Publication: American Institute Of Electrical Engineers
New York, NY, United States
THE TRANSMISSION PLANT OF THE NIAGARA, LOCKPORT AND ONTARIO POWER COMPANY
BY RALPH D. MERSHON
On the seventh day of July, 1906, there was put into operation the first of the transmission lines of the Niagara, Lockport and Ontario Power Company. This event marks the inauguration of one of the first undertakings in the matter of distributing Niagara power over a large section of country, and the beginning of an enterprise which is one of the most important, and in some respects the most important, of its kind anywhere in the world.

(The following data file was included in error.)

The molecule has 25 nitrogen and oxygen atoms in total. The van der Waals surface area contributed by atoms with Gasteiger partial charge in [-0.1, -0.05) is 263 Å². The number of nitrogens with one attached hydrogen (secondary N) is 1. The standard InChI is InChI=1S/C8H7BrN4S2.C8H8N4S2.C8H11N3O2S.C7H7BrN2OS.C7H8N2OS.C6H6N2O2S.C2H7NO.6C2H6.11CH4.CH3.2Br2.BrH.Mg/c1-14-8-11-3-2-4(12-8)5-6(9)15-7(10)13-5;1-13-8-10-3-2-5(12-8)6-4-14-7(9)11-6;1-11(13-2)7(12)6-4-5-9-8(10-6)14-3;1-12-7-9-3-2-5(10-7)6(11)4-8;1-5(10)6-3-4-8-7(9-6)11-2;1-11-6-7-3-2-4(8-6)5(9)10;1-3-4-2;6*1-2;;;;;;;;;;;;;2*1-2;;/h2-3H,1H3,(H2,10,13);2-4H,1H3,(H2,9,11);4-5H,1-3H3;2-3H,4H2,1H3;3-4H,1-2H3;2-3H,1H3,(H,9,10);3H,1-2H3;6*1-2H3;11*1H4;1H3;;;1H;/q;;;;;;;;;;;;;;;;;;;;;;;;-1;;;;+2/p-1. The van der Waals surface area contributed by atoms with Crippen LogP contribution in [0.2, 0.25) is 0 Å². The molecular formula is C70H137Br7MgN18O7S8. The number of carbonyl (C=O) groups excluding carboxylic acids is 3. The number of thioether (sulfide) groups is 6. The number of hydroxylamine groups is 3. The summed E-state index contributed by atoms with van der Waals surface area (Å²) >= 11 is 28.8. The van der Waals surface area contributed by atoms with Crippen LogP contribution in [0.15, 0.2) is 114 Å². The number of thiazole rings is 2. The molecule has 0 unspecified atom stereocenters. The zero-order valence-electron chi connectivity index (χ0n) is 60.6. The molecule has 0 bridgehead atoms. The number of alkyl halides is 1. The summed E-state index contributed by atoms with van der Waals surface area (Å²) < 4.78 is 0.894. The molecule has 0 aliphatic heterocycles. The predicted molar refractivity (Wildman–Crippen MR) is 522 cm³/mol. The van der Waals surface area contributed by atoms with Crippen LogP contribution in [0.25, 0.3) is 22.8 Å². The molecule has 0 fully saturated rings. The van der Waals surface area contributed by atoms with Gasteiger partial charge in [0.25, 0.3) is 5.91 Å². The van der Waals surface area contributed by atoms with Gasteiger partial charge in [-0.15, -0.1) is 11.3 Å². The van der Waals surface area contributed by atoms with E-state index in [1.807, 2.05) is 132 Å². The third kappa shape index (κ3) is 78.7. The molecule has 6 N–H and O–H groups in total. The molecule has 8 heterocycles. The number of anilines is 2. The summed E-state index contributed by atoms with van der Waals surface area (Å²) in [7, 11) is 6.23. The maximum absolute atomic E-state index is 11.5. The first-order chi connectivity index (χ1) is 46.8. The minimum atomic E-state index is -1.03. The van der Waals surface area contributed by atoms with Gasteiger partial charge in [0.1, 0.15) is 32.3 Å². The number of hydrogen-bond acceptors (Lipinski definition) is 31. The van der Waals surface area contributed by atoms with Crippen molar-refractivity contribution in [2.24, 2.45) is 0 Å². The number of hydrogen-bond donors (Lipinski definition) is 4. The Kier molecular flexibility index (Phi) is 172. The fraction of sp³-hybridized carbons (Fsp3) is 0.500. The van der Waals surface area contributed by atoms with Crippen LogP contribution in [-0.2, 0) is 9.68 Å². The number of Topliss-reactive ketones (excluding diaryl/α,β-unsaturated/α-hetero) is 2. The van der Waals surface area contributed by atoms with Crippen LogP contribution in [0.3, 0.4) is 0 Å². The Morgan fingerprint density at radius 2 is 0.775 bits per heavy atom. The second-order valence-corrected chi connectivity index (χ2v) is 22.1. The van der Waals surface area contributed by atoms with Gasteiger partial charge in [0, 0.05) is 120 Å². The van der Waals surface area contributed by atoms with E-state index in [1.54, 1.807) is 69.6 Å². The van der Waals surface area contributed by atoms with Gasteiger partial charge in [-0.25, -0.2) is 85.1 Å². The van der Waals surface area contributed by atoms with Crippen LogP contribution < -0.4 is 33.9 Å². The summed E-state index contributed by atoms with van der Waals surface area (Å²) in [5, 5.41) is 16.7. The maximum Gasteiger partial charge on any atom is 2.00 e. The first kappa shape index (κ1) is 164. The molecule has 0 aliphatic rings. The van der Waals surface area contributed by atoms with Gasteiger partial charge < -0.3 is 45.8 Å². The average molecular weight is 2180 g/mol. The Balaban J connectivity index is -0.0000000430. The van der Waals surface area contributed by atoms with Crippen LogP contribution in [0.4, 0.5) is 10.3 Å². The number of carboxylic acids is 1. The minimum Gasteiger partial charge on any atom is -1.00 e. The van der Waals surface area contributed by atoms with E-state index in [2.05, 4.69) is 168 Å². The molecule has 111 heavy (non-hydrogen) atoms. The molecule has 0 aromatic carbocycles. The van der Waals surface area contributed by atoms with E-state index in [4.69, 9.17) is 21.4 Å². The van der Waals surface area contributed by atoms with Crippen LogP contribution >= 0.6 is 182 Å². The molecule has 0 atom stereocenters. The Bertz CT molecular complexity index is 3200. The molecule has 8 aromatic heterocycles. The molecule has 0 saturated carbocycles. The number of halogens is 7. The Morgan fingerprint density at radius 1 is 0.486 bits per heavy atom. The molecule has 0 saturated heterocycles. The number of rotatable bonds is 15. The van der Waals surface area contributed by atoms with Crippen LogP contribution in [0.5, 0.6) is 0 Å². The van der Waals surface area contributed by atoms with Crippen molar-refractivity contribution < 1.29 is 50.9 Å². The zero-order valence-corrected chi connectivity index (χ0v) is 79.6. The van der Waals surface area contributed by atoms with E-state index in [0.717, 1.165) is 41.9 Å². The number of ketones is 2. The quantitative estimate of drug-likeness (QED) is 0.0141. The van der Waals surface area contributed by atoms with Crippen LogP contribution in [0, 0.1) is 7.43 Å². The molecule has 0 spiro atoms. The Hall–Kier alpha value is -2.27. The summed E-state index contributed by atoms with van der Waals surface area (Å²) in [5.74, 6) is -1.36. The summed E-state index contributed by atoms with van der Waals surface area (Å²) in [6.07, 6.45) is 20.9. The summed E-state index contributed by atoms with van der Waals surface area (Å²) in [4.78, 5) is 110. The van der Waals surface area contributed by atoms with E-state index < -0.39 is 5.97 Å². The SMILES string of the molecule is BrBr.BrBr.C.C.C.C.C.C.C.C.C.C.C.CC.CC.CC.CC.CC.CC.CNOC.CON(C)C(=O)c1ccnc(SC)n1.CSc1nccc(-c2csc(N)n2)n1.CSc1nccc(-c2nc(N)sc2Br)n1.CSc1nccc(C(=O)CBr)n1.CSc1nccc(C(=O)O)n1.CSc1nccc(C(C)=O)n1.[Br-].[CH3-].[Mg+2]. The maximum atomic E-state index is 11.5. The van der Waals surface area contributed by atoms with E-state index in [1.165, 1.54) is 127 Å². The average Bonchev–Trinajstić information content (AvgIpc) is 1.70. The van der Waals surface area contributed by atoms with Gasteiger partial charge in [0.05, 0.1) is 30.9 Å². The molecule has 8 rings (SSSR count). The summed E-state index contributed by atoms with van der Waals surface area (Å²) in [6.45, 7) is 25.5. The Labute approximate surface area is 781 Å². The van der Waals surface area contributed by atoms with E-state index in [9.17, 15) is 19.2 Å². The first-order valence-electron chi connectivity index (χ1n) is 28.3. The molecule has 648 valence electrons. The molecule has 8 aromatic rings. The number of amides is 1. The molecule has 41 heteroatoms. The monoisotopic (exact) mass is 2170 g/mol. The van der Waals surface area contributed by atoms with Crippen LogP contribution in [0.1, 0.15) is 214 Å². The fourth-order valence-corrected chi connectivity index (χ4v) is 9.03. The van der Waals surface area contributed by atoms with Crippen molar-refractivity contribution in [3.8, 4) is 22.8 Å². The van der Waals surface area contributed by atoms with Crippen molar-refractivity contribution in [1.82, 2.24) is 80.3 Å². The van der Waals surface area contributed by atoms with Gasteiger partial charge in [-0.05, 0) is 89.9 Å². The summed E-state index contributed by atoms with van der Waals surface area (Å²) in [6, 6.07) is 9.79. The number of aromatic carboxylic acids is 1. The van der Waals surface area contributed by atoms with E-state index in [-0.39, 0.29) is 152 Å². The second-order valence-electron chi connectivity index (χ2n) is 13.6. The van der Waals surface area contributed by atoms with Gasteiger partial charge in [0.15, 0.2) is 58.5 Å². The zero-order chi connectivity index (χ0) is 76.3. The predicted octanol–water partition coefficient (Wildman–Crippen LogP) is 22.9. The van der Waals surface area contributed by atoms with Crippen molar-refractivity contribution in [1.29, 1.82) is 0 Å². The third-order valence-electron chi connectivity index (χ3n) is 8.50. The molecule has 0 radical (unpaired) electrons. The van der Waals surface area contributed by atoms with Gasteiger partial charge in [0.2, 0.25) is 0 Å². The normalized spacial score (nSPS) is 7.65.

The plans realized at present and contemplated for the immediate future, in the plant of the Niagara, Lockport and Ontario Power Company, involve a maximum transmission distance of 160 miles. This distance puts the plant amongst the longest transmissions of the world. As regards capacity, the plant of the Niagara, Lockport and Ontario Power Company is now one of the most important in existence, and, in the near future, its capacity will be far in excess of any other transmission system in the world. In addition to these points of importance, there are a number of engineering features somewhat out of the usual line of transmission practice which make the installation of interest from an engineering standpoint. Inasmuch as the description of such a plant is usually more satisfactorily accomplished through pictures than otherwise, they will be mainly resorted to herein, with the aid of only such brief text as may be necessary to cover points which cannot be well shown in illustrations.